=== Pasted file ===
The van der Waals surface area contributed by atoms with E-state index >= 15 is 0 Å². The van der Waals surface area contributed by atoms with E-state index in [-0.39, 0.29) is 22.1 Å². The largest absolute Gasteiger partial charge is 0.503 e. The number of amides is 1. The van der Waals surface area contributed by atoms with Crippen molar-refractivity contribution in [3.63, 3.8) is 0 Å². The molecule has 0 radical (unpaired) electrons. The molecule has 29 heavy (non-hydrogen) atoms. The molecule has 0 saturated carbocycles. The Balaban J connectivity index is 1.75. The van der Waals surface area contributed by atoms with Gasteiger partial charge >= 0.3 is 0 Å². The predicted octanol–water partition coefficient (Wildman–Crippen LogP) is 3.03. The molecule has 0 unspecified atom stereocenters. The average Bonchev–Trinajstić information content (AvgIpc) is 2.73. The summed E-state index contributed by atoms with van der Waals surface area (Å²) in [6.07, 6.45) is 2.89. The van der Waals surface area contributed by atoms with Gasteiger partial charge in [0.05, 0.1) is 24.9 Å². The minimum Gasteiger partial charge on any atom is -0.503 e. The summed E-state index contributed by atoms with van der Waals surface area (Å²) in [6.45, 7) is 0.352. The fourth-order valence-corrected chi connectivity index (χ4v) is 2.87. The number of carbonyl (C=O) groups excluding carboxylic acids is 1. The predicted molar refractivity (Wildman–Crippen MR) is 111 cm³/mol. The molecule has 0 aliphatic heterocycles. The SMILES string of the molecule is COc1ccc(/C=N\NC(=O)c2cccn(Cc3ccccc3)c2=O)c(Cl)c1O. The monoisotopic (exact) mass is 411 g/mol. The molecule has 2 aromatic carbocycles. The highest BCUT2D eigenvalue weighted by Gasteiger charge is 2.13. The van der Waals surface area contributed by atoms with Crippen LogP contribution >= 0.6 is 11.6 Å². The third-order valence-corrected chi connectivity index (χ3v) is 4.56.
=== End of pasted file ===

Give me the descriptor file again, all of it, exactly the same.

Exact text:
The van der Waals surface area contributed by atoms with E-state index >= 15 is 0 Å². The van der Waals surface area contributed by atoms with E-state index in [-0.39, 0.29) is 22.1 Å². The largest absolute Gasteiger partial charge is 0.503 e. The number of amides is 1. The van der Waals surface area contributed by atoms with Crippen molar-refractivity contribution in [3.63, 3.8) is 0 Å². The molecule has 0 radical (unpaired) electrons. The molecule has 29 heavy (non-hydrogen) atoms. The molecule has 0 saturated carbocycles. The Balaban J connectivity index is 1.75. The van der Waals surface area contributed by atoms with Gasteiger partial charge >= 0.3 is 0 Å². The predicted octanol–water partition coefficient (Wildman–Crippen LogP) is 3.03. The molecule has 0 unspecified atom stereocenters. The average Bonchev–Trinajstić information content (AvgIpc) is 2.73. The summed E-state index contributed by atoms with van der Waals surface area (Å²) in [6.07, 6.45) is 2.89. The van der Waals surface area contributed by atoms with Gasteiger partial charge in [0.05, 0.1) is 24.9 Å². The minimum Gasteiger partial charge on any atom is -0.503 e. The summed E-state index contributed by atoms with van der Waals surface area (Å²) in [6.45, 7) is 0.352. The fourth-order valence-corrected chi connectivity index (χ4v) is 2.87. The number of carbonyl (C=O) groups excluding carboxylic acids is 1. The predicted molar refractivity (Wildman–Crippen MR) is 111 cm³/mol. The molecule has 0 aliphatic heterocycles. The SMILES string of the molecule is COc1ccc(/C=N\NC(=O)c2cccn(Cc3ccccc3)c2=O)c(Cl)c1O. The monoisotopic (exact) mass is 411 g/mol. The molecule has 2 aromatic carbocycles. The highest BCUT2D eigenvalue weighted by Gasteiger charge is 2.13. The van der Waals surface area contributed by atoms with Crippen LogP contribution >= 0.6 is 11.6 Å². The third-order valence-corrected chi connectivity index (χ3v) is 4.56.